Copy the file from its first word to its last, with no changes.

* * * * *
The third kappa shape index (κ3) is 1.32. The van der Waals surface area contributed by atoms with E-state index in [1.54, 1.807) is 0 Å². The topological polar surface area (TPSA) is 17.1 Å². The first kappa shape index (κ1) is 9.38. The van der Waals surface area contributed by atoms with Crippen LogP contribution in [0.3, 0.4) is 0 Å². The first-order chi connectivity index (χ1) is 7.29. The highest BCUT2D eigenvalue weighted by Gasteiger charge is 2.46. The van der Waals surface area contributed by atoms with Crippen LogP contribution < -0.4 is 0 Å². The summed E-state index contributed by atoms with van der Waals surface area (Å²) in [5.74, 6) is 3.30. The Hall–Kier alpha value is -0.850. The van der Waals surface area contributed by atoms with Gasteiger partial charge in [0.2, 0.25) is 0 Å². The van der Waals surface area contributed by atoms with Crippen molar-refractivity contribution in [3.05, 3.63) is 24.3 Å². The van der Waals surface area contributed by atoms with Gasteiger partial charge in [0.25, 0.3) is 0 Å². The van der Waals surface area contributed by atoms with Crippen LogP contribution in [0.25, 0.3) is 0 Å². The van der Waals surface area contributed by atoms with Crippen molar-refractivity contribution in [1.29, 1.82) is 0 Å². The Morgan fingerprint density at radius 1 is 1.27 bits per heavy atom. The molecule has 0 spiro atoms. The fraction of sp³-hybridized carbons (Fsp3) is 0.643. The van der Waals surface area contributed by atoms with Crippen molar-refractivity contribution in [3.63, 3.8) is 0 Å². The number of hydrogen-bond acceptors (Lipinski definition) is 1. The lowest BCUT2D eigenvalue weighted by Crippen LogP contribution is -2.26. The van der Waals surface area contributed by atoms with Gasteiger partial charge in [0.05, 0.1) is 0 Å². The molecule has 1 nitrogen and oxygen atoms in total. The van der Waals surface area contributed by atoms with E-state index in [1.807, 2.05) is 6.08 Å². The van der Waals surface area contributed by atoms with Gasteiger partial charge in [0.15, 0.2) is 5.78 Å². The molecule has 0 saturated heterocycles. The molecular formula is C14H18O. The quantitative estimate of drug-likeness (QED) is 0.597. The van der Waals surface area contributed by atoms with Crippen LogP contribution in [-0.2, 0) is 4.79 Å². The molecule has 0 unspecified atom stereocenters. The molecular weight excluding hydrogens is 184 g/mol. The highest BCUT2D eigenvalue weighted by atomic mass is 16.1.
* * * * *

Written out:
The third kappa shape index (κ3) is 1.32. The van der Waals surface area contributed by atoms with E-state index in [1.54, 1.807) is 0 Å². The topological polar surface area (TPSA) is 17.1 Å². The first kappa shape index (κ1) is 9.38. The van der Waals surface area contributed by atoms with Crippen LogP contribution in [0.3, 0.4) is 0 Å². The first-order chi connectivity index (χ1) is 7.29. The highest BCUT2D eigenvalue weighted by Gasteiger charge is 2.46. The van der Waals surface area contributed by atoms with Crippen LogP contribution < -0.4 is 0 Å². The summed E-state index contributed by atoms with van der Waals surface area (Å²) in [5.74, 6) is 3.30. The Hall–Kier alpha value is -0.850. The van der Waals surface area contributed by atoms with Gasteiger partial charge in [0.2, 0.25) is 0 Å². The van der Waals surface area contributed by atoms with Crippen molar-refractivity contribution in [3.05, 3.63) is 24.3 Å². The van der Waals surface area contributed by atoms with Gasteiger partial charge in [0.25, 0.3) is 0 Å². The van der Waals surface area contributed by atoms with Crippen LogP contribution in [0.25, 0.3) is 0 Å². The van der Waals surface area contributed by atoms with Crippen molar-refractivity contribution in [1.29, 1.82) is 0 Å². The Morgan fingerprint density at radius 1 is 1.27 bits per heavy atom. The molecule has 0 spiro atoms. The fraction of sp³-hybridized carbons (Fsp3) is 0.643. The van der Waals surface area contributed by atoms with Crippen molar-refractivity contribution in [3.63, 3.8) is 0 Å². The number of hydrogen-bond acceptors (Lipinski definition) is 1. The lowest BCUT2D eigenvalue weighted by Crippen LogP contribution is -2.26. The van der Waals surface area contributed by atoms with Gasteiger partial charge in [0.05, 0.1) is 0 Å². The molecule has 1 nitrogen and oxygen atoms in total. The van der Waals surface area contributed by atoms with E-state index in [1.807, 2.05) is 6.08 Å². The van der Waals surface area contributed by atoms with Gasteiger partial charge in [0.15, 0.2) is 5.78 Å². The molecule has 0 saturated heterocycles. The molecular formula is C14H18O. The quantitative estimate of drug-likeness (QED) is 0.597. The van der Waals surface area contributed by atoms with Crippen LogP contribution in [-0.2, 0) is 4.79 Å². The molecule has 0 unspecified atom stereocenters. The molecular weight excluding hydrogens is 184 g/mol. The highest BCUT2D eigenvalue weighted by atomic mass is 16.1.